revelation in terms of that are specific and understandable".

Thus I claim that we cannot say "God intended to convey His
revelation in terms of that are specific and understandable" is some kind of objective fact that will be true for all people at all times and places. Now I don’t believe that 2e is trying to say that. However, the danger of not actually and explicitly recognising some of these boundaries is that we jump to conclusions and generalities that are just not true.

So this is where we get the circle. 2e approaches a text/discussion with his own world view and that world view influences his interpretation which informs his world view, there is no end to the cycle in terms of start or finish. There is no problem with any of that, it is normal, natural and inescapable (but in this case unrecognised and undeclared).

The problem is if we go on to say that Suzanne approaches the text/discussion with a bias but fail to recognise that we have done exactly the same thing but with a different (and somewhat opposite bias)

What sort of problem? Well firstly, if you start with a bias towards Wayne Grudem then it is an easy mistake to see that Suzanne has criticised him in comments and that he responded and then to take another article and assume it is by Suzanne when in fact the link to a post in

In particular, Suzanne McCarthy of Better Bibles Blog repeatedly expresses criticism of  Grudem’s thesis in his book  Evangelical Feminism: A New Path to Liberalism that egalitarianism presents a danger to the church which ultimately undermines the authority of scripture.

is actually a link to a post by Peter Kirk. I do suspect that there is an implicit tendency within someone who follows Wayne Gruden to assume that criticisms are by women who don’t like what Wayne Grudem has to say about their role and authority.

Secondly, when we start with a view on the authority of women and what the Bible says about it then we start preparing a petard on which to hoist ourselves:

If we impose some external belief system or biases on the task of
understanding scripture, the result is a predisposition to go to great
lengths in finding evidence to support or defend a bias (depending upon
the commitment to the bias). When I read McCarthy’s blog and her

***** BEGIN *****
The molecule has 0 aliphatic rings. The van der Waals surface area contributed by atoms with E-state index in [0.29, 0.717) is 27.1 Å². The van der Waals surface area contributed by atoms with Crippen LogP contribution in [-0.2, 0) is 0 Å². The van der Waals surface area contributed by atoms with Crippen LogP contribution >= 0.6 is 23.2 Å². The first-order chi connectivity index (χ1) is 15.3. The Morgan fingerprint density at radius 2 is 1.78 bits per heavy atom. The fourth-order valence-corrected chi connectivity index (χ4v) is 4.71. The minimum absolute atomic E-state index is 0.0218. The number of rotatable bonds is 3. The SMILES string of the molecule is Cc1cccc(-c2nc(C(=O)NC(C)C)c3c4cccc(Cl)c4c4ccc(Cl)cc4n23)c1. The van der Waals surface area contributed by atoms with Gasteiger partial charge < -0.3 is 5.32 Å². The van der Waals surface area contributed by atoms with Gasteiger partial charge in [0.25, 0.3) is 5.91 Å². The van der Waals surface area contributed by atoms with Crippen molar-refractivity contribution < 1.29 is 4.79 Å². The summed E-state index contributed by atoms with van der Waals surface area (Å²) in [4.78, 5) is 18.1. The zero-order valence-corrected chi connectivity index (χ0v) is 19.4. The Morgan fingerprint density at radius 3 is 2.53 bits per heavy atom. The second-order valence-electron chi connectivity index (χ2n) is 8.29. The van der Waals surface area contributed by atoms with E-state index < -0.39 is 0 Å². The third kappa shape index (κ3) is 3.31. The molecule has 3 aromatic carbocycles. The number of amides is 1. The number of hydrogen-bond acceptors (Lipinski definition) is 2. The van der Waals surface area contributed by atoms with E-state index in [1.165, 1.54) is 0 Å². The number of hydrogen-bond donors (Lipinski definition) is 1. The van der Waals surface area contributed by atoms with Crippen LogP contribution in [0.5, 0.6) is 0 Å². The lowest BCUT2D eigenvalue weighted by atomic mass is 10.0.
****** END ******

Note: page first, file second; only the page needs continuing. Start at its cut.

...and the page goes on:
critiques of Grudem, it quickly becomes apparent that the obvious
readings of Biblical texts regarding the roles of men and women in the
church are not to her liking and that she imposes a culturally informed
hermeneutic on her interpretation of such texts.

So the criticism is that Suzanne (well Peter and Suzanne) are taking their bias and due to that are not taking the obvious reading of a Biblical text. Oop’s there was the bear trap. Let us consider the text in question. Romans 16:7

The problem for 2e is that the Wayne Grudem view is not the obvious reading of this text. "Salute Andronicus and Junia, my kinsmen, and my fellow-prisoners, who
are of note among the apostles, who also were in Christ before me." (KJV) the obvious meaning is what Wayne Grudem with his own pre-conceptions cannot handle is that Junia is an apostle ergo women can have positions of authority in the Church.

The bear trap is that Wayne Grudem has spent so much time telling us to use plain and obvious readings of the text that when he does something completely different himself we are sucked along with him.

2e, all I want to say is, do not be so convinced that Suzanne and Peter present too many complicated issues as they approach Scripture and teaching in a rigorous way that you miss the point that in this case Wayne Grudem who talks a great deal about the plain and simple reading of scripture has done exactly the opposite.

Finally, I want to end with a challenge. If it is true that

God intended to convey His
revelation in terms of that are specific and understandable

then why did he do such a bad job of it? Why can’t we agree on issues that Jesus taught about such as pacifism, poverty, justice? Where is you evidence that this is what God intended to do? As you look through the history of Christian thought what supports this conclusion? Does this teaching of Jesus meet this claim (think parables)? How do you fit this with 2 Peter 3:16? What does this statement say about your understanding of who God is as creator of the universe and your place within it?

Of course all these questions are valid challenges to me, my position and thinking on these issues as well and I make no claim to have the exclusive truth.